- NRSV – 8th grade
- ESV – 8th grade
- NIV – 7th grade
- HCSV – 7th grade
- NLT – 6th grade
- CEV – 4th grade
In other words, if an individual is a college graduate, but still can’t understand his NIV, the problem is not the reading level of the Bible; the problem is either that he isn’t really a true believer whom the Holy Spirit is indwelling and leading to an understanding of the truth; or if he is a believer, he isn’t applying his heart and mind with diligence to study and understand it.
The question naturally arises, why does this situation of having so many versions exist? There are a couple of reasons. First, there are different texts that are used in the translations.
First, there are Bibles which are based on what is known as the Majority Text. The translators of those versions followed the principle that whatever the majority of manuscripts say is the correct translation. Thus, those versions are based on many manuscripts, but many of them were copied over 1,000 years after the originals. Most of those manuscripts were simply copies of a copy, rather than being a copy of the original. The Bible versions which follow the Majority Text view include the KJV and the NKJV.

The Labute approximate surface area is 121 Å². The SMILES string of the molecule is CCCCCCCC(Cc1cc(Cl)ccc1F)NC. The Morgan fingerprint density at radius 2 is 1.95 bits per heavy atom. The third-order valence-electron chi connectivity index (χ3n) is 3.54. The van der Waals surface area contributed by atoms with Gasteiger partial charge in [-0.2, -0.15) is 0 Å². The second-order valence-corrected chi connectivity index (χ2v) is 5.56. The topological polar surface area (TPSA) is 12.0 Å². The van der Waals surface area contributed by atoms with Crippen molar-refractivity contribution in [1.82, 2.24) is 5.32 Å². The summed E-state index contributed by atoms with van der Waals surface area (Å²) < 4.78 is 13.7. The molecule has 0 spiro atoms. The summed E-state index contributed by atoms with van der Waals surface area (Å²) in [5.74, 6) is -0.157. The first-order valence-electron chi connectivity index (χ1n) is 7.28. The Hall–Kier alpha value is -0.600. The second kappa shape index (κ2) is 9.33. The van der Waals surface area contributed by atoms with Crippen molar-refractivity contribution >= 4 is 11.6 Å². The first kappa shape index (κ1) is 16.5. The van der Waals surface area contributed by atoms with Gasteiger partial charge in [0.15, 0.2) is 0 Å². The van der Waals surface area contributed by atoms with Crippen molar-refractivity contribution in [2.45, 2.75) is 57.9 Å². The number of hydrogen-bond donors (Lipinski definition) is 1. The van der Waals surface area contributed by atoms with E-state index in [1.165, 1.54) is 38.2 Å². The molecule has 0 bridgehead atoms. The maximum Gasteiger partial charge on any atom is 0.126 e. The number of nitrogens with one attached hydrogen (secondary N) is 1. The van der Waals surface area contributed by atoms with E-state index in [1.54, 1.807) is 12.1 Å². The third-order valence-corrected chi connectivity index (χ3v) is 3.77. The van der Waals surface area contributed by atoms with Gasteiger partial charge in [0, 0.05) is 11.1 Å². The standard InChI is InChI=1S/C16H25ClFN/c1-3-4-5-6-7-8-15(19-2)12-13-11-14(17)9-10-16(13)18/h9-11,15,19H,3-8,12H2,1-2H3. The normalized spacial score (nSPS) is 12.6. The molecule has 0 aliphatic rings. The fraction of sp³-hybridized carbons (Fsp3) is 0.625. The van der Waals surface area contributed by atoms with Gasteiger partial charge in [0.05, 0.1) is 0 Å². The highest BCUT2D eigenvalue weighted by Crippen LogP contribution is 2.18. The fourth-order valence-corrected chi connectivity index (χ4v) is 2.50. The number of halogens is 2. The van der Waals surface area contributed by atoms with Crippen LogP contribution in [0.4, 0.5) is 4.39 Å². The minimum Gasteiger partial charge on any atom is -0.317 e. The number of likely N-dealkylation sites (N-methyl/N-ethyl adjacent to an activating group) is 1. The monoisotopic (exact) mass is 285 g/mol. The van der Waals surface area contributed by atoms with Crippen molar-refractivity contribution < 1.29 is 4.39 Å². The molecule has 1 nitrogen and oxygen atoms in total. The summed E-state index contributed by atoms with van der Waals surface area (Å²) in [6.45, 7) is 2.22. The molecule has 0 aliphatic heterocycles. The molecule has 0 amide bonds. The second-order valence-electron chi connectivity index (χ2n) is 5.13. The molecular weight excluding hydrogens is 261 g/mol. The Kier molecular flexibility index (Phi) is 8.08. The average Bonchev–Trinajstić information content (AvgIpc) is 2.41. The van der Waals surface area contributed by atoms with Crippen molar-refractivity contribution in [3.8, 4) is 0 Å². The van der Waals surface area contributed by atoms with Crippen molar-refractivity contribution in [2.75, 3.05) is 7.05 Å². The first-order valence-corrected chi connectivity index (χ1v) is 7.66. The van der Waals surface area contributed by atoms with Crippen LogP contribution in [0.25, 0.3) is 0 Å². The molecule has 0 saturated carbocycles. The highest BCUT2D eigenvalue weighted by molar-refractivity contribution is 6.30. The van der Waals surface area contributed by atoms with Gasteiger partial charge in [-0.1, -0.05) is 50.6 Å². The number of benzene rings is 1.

Second, there are Bibles which are based on what is known as the Critical Text. The translators of those Bible versions followed the principle that whatever the older manuscripts say is more reliable because there is less chance for scribal error or revisions because it is closer to the original manuscript. Thus, those versions are based on fewer, but older manuscripts; many written within the first four centuries after Christ. The Bible versions which follow the Critical Text view include the NASB, NIV, ESV, HCSV, NET, NRSV, and CEV.
Another reason for the plethora of translations is that there are different translation philosophies at work. One view holds to what is known as formal or literal equivalence; that is, the translators attempted to translate from the original language into another while retaining as much as possible the exact, original forms of the first language. The Bible versions which use that methodology include the KJV, NKJV, NASB, ESV, and the NRSV.